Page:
On Thursday Lance Zierlein of NFL.com pegged five players from the 2017 NFL Draft that he predicted will have breakout years in 2018. On the list was San Francisco 49ers defensive end Solomon Thomas, Kansas City Chiefs quarterback Patrick Mahomes, Oakland Raiders cornerback Gareon Conley, Cleveland Browns tight end David Njoku, and of course the reason for this piece, Philadelphia Eagles defensive end Derek Barnett.
“The 14th overall pick in 2017 got out of the gates with a solid rookie season, posting five sacks as a rotational defensive end. Barnett played in just 41.6 percent of the defensive snaps, but with the Eagles releasing Vinny Curry this offseason, he should see a lot more playing time in 2018, even though Philadelphia still has good depth at the position.
Barnett is more of a technician than speed rusher off the edge, so he ran to much more traffic than he was used to as he transitioned to battling NFL offensive tackles. Barnett has quick, strong hands and finds efficient paths to the quarterback. His season as an understudy likely gave him the experience he needed to help convert a higher percentage of his rushes into hurries and sacks.”
Despite blistering production in college, Barnett had questions to answer in his transition to the NFL. There were noted concerns about his ability to transition speed-to-power, slow starts, lack of inside counters to combat vertical sets, and doubt if his “burst” was more a product of snap jumping. After all, Barnett was the most penalized defender in the NCAA for jumping offsides a multitude of times. While some questions remain concerning his game as a full-time starter, he’s in a fantastic situation in Philadelphia, one that keeps his legs fresh and his ears pinned back.
As a rookie, Barnett tallied up 5 sacks and 37 total pressures, tied for 1st among 4-3 defensive end rookies and putting his pass rush productivity 3rd among rookies that took at least 25% of pass rushing snaps. This type of contribution early in his career, that puts him in league with fellow first round picks Myles Garrett and Takkarist McKinley, is an encouraging sign for the former Volunteer.
Barnett’s best game came against the Dallas Cowboys in Week 11, where he racked up 2 sacks, 6 pressures on only 22 snaps. Looking at what made Barnett’s effort so fruitful that game, you begin to see a player that checks boxes in terms of being capable of consistently producing at the next level.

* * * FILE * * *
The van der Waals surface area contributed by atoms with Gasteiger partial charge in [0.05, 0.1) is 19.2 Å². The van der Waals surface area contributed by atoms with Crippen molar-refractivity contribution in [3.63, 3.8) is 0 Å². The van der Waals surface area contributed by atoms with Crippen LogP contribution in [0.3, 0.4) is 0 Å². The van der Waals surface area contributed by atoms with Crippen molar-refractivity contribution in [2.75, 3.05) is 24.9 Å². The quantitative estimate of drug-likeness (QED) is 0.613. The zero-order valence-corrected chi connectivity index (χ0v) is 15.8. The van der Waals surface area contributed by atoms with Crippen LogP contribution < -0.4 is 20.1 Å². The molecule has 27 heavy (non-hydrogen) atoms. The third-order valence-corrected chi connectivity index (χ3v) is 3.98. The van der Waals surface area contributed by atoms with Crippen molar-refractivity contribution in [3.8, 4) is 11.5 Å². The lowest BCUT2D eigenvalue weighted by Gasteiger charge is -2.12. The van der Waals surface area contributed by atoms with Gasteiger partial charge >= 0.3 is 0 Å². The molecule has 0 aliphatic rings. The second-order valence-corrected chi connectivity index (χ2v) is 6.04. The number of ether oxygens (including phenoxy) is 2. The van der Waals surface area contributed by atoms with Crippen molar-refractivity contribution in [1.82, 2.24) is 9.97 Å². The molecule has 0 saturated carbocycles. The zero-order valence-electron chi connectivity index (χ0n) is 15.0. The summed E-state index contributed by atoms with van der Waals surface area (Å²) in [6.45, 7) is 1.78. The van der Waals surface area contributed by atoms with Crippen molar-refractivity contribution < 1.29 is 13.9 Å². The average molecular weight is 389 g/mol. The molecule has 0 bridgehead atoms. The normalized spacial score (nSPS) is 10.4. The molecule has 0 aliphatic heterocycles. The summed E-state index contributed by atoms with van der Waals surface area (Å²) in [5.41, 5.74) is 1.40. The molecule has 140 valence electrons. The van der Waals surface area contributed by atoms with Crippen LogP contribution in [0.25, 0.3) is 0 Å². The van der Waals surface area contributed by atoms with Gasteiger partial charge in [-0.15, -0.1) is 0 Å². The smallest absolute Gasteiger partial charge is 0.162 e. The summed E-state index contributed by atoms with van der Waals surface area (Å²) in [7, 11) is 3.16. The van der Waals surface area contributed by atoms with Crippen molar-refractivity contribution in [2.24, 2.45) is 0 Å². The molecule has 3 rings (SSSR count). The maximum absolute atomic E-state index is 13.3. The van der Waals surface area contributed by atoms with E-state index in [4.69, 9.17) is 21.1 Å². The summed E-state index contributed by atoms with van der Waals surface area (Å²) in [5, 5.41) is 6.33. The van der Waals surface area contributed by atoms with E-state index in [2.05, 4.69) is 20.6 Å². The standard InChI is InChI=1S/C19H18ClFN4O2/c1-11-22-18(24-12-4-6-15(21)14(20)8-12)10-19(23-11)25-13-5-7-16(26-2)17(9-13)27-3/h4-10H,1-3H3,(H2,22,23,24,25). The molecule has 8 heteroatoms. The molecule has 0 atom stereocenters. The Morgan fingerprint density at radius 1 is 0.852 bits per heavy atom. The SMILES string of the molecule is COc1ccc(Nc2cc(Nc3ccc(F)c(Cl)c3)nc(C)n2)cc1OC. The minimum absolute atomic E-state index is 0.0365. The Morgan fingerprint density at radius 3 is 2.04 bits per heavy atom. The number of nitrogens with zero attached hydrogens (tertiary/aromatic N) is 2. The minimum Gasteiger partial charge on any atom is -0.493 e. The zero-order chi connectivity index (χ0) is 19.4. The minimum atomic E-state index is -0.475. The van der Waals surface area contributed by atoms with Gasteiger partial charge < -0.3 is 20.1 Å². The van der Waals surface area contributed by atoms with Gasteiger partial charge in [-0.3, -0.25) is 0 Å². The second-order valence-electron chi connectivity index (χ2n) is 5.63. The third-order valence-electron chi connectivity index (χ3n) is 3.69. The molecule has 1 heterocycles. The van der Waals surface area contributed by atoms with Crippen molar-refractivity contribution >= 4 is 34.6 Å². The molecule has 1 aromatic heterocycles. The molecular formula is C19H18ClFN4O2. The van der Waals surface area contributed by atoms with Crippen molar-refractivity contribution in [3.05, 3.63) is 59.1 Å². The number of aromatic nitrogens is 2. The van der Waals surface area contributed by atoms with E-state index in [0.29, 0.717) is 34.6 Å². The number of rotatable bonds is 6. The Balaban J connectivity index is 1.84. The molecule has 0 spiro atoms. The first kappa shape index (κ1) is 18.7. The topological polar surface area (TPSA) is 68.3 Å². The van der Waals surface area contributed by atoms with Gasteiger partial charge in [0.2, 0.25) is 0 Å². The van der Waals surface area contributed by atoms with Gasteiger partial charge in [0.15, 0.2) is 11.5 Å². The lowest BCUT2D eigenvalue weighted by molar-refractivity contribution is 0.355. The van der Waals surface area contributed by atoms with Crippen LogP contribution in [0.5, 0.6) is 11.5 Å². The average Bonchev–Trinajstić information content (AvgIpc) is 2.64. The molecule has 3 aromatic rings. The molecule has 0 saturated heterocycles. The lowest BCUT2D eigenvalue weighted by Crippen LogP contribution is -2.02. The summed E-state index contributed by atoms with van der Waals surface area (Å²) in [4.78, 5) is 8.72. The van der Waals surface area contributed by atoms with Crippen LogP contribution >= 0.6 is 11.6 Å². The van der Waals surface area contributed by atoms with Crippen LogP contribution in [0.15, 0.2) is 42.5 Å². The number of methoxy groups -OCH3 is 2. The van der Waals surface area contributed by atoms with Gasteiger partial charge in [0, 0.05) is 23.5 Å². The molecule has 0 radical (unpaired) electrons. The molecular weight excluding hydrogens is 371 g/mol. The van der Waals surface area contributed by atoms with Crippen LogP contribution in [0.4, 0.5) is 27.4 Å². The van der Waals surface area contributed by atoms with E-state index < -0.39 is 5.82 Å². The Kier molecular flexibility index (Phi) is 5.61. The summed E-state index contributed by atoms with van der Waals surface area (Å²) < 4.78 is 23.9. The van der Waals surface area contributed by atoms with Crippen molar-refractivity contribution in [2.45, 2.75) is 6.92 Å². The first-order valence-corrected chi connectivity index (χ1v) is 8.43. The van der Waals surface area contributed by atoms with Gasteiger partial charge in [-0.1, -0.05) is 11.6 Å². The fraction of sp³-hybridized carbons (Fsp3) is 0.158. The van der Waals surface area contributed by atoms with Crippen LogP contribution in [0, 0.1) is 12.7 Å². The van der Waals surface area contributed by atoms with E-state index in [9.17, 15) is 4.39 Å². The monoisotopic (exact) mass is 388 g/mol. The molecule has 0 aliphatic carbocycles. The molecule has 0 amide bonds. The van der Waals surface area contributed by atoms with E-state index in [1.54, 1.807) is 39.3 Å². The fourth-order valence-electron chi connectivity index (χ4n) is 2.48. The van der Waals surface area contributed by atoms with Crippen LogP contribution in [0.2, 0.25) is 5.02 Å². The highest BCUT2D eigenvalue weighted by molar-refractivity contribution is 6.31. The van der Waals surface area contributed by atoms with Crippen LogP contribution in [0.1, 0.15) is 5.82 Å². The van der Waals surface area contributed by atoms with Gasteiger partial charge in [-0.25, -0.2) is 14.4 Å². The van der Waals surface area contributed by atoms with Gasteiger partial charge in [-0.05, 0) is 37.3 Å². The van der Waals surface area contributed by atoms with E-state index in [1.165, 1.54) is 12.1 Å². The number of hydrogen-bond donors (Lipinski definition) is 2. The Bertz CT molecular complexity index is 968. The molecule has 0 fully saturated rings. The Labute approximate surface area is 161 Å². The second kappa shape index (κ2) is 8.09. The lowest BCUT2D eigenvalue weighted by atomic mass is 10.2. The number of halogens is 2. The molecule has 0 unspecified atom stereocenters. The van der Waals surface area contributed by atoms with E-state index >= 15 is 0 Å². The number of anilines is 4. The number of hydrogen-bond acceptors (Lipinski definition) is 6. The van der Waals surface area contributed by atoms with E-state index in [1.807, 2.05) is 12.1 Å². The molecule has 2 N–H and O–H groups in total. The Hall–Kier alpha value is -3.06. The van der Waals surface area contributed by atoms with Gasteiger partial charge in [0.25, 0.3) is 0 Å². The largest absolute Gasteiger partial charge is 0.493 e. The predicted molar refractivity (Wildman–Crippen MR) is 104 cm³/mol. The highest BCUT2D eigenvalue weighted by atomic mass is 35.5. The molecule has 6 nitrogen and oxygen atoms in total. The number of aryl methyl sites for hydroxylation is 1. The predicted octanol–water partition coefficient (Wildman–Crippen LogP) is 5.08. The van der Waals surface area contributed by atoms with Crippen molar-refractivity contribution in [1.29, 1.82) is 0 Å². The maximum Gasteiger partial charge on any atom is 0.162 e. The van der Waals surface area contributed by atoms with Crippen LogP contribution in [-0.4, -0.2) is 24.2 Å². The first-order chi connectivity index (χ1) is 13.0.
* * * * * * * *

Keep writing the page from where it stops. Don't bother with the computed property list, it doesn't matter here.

Barnett often saw a tight end lined up slightly detached from the left tackle. In this case it’s tight end Jason Witten, who gives him a chuck before releasing into his route. This is done to allow tackle Byron Bell to get vertical in his set, with an aim towards taking away Barnett’s patented dip-and-rip. Remember the concern I had with Barnett converting speed-to-power in college? Looks solid here. He plays with his hands above his eyes and creates a push that nearly disrupts quarterback Dak Prescott’s throw.
Here Witten is lined up close to Bell, affecting the path in which Barnett can take to the Quarterback yet again. At the snap Witten darts across the formation, giving a split zone look. This leaves Barnett one-on-one with Bell, giving Barnett a chance to show off his ability to bend against Bell’s pathetic and late “punch”. You’ll notice Bell lacking the foot quickness/hands to affect the arc.
The Cowboys figure if they can’t block him, use his aggression against him with a play action boot out of a three tight end set. No way the rookie sees it coming, right? Wrong. Barnett shows off some special change of direction ability that flashed in his 88th percentile 6.96 3-cone at the Combine.
Changing direction is one thing. Tackling the elusive Prescott in space is an entirely different beast, but Barnett stays aggressive and hunts Dakota down like a dog.
Before we get into this play, have you noticed a trend in how the Cowboys are trying to add extra protection to help their offensive line? Running back Rod Smith begins to release to the outside, possibly with the instruction to chip Barnett, possibly not. Either way, he gets a good jump at the snap, causing Bell to turn his butt perpendicular with the sideline, which is never good.
You can call the dip-and-rip the chip-and-dip because Barnett eats it up (to quote Jon Gruden, probably) and is able to sustain his bend just long enough to get his hand out and cause a fumble that is returned by linebacker Nigel Bradham for a touchdown.
Beyond the Cowboys game, Barnett showed up in big moments just as he did in college. His forced fumble in the NFC Championship Game helped shut out the Minnesota Vikings after their initial scoring drive and his fumble recovery in the Super Bowl essentially shut the door on the New England Patriots. In summation, it’s games like this that point to an exciting future for Barnett, at the very least as a Cowboy killer. Zierlein recognizes this potential, the rest will catch up soon enough.